TORONTO – Police on Saturday charged a 17-year-old boy with four counts of first-degree murder and seven counts of attempted murder in a mass shooting at a school and home in an aboriginal community in western Canada, officials said.
Police Saturday the male suspect can't be named under Canada's Youth Criminal Justice Act. Royal Canadian Mounted Police Supt. Grant St. Germaine said nine people were shot in the school, two fatally — a teacher and a teacher's aide. He said seven people wounded in Friday's shooting at the school are hospitalized.
Police said two brothers, 17-year-old Dayne Fountaine and 13-year-old Drayden, were shot dead in a home before the gunman headed to the grade 7-12 La Loche Community School.
The suspect was arrested at the school on Friday afternoon. Police said they were not aware of a motive and declined to say what type of gun he used.
The school is in the remote Dene aboriginal community of La Loche in Saskatchewan Province. La Loche is a community of less than 3,000 where just about everybody knows everybody else.
"This is a significant event for Canada," St. Germaine said. "It's a huge impact on the community of La Loche. It's a part of changing times. We are seeing more violence."
Shootings at schools or on university campuses are rare in Canada. However, the country's bloodiest massshooting occurred on Dec. 6, 1989, at Montreal's Ecole Polytechnique, when Marc Lepine entered a college classroom at the engineering school, separated the men from the women, told the men to leave and opened fire, killing 14 women before killing himself.
The educational assistant killed at the Saskatchewan school was identified as 21-year-old Marie Janvier. Deegan Park, her boyfriend of three years, said he would have given up the rest of his life just to spend another year with her.
"I grew up not a good guy, but she turned me right," Park told The Associated Press. "She was that much of a great person to turn me right from all the wrongdoings I used to do. ... She was a fantastic person."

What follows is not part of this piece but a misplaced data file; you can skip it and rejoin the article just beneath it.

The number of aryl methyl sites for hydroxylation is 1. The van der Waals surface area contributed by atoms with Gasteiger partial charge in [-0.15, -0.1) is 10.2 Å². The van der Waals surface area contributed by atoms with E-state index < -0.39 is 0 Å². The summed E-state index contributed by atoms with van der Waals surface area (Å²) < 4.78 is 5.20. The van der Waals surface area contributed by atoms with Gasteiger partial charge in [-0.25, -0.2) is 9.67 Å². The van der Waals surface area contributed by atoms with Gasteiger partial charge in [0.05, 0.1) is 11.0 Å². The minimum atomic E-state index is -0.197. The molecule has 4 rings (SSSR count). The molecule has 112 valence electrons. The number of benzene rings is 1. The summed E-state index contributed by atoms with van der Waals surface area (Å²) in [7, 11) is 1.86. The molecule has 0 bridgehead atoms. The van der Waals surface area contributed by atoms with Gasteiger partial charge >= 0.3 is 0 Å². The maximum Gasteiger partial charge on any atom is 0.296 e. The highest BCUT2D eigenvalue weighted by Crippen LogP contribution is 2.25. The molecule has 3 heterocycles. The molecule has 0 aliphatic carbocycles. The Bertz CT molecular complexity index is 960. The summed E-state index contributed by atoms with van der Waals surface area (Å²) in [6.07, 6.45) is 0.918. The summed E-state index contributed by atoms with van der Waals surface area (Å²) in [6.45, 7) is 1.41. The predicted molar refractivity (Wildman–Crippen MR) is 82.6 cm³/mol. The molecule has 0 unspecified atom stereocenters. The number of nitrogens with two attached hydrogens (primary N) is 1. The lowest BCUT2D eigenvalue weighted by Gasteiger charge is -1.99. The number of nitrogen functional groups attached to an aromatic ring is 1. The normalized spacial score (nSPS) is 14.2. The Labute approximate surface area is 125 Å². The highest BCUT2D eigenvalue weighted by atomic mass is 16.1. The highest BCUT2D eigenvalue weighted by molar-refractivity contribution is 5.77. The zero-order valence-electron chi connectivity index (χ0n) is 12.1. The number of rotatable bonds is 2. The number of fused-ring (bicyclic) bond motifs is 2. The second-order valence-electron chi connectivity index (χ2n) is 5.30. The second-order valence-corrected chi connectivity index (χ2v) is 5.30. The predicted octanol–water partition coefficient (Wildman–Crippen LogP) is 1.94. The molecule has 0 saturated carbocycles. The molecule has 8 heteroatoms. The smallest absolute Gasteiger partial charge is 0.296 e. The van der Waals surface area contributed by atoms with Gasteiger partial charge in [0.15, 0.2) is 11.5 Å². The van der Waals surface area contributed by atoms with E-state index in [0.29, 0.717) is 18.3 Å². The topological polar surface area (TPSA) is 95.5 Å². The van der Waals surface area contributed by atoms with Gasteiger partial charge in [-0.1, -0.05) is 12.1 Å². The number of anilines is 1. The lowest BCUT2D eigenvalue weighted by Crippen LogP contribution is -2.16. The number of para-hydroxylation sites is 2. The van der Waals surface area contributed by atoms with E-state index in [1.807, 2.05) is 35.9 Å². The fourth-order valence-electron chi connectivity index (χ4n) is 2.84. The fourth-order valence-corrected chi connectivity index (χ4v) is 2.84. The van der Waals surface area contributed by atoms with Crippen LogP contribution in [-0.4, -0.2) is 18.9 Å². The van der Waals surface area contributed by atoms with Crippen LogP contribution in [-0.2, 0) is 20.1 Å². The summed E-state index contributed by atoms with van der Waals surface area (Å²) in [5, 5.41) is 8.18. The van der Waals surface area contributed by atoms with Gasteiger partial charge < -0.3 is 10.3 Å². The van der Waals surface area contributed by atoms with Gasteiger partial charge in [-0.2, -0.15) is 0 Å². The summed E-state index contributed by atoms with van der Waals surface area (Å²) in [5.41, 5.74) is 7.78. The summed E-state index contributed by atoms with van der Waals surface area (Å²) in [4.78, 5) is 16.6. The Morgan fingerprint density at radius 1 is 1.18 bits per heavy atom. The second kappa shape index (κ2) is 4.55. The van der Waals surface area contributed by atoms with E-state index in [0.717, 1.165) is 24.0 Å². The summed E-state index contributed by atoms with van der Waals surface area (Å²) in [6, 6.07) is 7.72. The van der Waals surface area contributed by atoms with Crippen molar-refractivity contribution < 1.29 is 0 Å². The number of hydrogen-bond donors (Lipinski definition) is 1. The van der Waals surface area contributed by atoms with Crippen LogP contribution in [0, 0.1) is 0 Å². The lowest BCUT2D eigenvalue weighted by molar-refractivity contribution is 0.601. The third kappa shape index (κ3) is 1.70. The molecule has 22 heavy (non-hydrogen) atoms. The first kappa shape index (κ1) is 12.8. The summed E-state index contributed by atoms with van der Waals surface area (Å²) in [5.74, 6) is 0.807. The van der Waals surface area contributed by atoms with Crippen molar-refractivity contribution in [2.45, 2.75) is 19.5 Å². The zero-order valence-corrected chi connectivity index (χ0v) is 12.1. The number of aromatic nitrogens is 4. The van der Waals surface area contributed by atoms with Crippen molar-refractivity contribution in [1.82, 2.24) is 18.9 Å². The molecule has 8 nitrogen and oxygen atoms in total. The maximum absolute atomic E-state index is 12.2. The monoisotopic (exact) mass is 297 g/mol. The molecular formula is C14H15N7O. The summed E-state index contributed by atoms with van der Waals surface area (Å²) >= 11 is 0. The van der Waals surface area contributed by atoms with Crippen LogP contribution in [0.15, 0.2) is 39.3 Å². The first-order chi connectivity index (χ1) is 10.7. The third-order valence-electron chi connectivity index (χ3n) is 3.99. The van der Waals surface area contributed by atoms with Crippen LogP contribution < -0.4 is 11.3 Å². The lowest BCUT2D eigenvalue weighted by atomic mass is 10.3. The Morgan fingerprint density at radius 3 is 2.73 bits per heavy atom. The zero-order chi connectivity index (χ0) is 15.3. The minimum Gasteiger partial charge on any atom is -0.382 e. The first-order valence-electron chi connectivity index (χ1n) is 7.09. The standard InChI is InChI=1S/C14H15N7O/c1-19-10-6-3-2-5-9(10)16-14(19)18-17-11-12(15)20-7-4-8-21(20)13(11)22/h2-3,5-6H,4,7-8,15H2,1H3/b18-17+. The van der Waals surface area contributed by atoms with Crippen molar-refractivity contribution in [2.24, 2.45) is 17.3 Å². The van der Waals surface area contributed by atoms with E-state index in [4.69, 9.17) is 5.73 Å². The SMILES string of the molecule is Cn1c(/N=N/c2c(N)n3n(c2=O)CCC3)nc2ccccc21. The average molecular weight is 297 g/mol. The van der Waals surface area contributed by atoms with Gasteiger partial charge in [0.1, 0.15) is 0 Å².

"I loved her, I really did," said Park, who remembered her smile and how she would blush when she was happy.
Kevin Janvier said his daughter was an only child. "I'm just so sad," he said.
Ashton Lemaigre, a teacher at the school and friend of Marie Janvier, said she worked as a teacher's aide in his classroom. He said she was kind and patient with children and planned to get her teaching degree someday.
"The kids loved having her around," Lemaigre said. "They would just come running to her. And she was just a friend to everybody."
A second victim was identified as Adam Wood, a new teacher at the school. His family in Ontario issued a statement describing him as an adventurer with a passion for life who made people laugh until their stomachs hurt.
"Adam had just begun his teaching career in La Loche last September and was enjoying his time," his family said. "He was always up for a good challenge and lived each day joyously."
Canadian Prime Minister Justin Trudeau, who was attending the World Economic Forum in Davos, Switzerland, called it "every parent's worst nightmare."
A student who was just returning from lunch when the shots were fired Friday said his friends ran past him urging him to get out.
"'Run, bro, run!" Noel Desjarlais-Thomas, 16, recalled his friends saying to him as they fled La Loche's junior and senior high school. "There's a shotgun! There's a shotgun! They were just yelling to me. And then I was hearing those shots too, so of course I started running."
The RCMP said the first reports of shots being fired at the school came in around 1 p.m. Friday, and parents and residents were warned to stay away. A nearby elementary school was also placed on lockdown as a precaution.
"Words cannot express my shock and sorrow at the horrific events today in La Loche. My thoughts and prayers are with all the victims, their families and friends and all the people of the community," said Saskatchewan Premier Brad Wall.
Wall planned to visit the community on Sunday and promised to provide crisis support and counseling services.
Bobby Cameron, Chief of the Federation of Saskatchewan Indian Nations, said the shooting Friday was the worst tragedy to ever hit the community of 3,000. The Dene are an aboriginal group who inhabit the northern parts of Canada.
"It's not something you ever imagine happening here. The whole community, province and country has been affected and we will all go into mourning," said Cameron, who attended the La Loche school's graduation ceremony for the past few years. "Right now we're just in a state of shock and disbelief."
U.S. Ambassador to Canada Bruce Heyman offered his condolences and noted the problem of schoolshootings in America.
"We have experienced similar tragedies far too often in the United States and understand all too well the heartache and sadness that result," Heyman said.